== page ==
Plac Zamkowy, Warsaw, Poland

 warsawcentre

Plac Zamkowy, Warsaw, Poland

If anyone ever tells you that Warsaw—or for that matter, any of Poland’s major cities aside from Lodz—is grey, dark, depressing, or ugly—tell them to try visiting it first, because they obviously haven’t. Warsaw was mostly destroyed by the Second World War (something like 85% of the city was razed and the population hovered around 1,000)—but it has made a full recovery, at least aesthetically. Rubble became carefully constructed buildings. Plans were carefully executed, mimicking the way it looked before the war. Sadly, this was only done for the Old and New Towns, which became a UNESCO site. “Warszawa 1935,” a wonderful film released in 2012, uses the powers of modern technology to generate a 3D film of what Warsaw once looked like (evidently, something like Paris, Vienna and St Petersburg combined). The Soviet Era was not kind to Warsaw, and the city still suffers those scars. But in the centre, these bright, beautiful buildings here—these are its legacy. Due to a combination of colours, patterns, design, and simple Polish resilience, this square has—and will always be—the most beautiful part of Poland’s often-overlooked capital.

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Plac Zamkowy, Warsaw, Poland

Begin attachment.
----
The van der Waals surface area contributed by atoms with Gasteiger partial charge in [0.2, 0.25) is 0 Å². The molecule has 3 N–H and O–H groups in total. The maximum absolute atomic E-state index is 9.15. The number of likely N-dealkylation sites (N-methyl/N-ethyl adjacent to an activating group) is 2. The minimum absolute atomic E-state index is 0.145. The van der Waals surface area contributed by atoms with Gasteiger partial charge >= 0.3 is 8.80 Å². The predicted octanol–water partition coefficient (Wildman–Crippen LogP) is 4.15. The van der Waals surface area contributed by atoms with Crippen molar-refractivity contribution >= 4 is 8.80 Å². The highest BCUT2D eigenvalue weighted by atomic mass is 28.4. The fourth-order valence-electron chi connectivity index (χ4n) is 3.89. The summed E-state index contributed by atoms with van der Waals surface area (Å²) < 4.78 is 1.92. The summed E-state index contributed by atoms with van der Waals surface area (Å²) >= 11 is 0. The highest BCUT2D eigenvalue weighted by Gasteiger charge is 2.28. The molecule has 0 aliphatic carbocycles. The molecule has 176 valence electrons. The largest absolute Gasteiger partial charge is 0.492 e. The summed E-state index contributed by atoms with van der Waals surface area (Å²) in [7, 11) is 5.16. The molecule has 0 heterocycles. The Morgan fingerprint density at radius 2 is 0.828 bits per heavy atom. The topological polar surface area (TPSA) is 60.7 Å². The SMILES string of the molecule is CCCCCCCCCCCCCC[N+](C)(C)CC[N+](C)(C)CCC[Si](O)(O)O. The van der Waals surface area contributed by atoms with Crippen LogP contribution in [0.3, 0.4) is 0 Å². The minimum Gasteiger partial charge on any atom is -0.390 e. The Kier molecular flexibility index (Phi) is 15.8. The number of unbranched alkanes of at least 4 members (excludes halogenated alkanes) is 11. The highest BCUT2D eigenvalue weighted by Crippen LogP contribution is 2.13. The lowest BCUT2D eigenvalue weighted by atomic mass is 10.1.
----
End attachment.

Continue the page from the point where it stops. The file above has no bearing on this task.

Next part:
warsawsnow

Plac Zamkowy, Warsaw, Poland

The historic centre of Warsaw, while having a lot of history, is not actually all that old. In fact, it only dates back 50-60 years. After the second world war, in which roughly 85% of Warsaw was destroyed and most of its inhabitants either fled, hid, died, or were  arrested, the proud Polish citizens decided to rebuild their city from the rubble – using photographs, drawings, paintings, and even people’s memory, as most of the original blueprints were long lost. As the symbolic and historic (though not modern) centre of town, this square has been the sight of many important events, including patriotic manifestations before the January Uprising, usually entered around Sigismund’s Column in the middle. Due to its meticulous reconstruction, Plac Zamkowy, like the rest of the Stary Miasto (Old Town), is recognised by UNESCO. And this is Poland – so almost half the year, it’s covered in snow. And, it’s also my favourite place in Warsaw!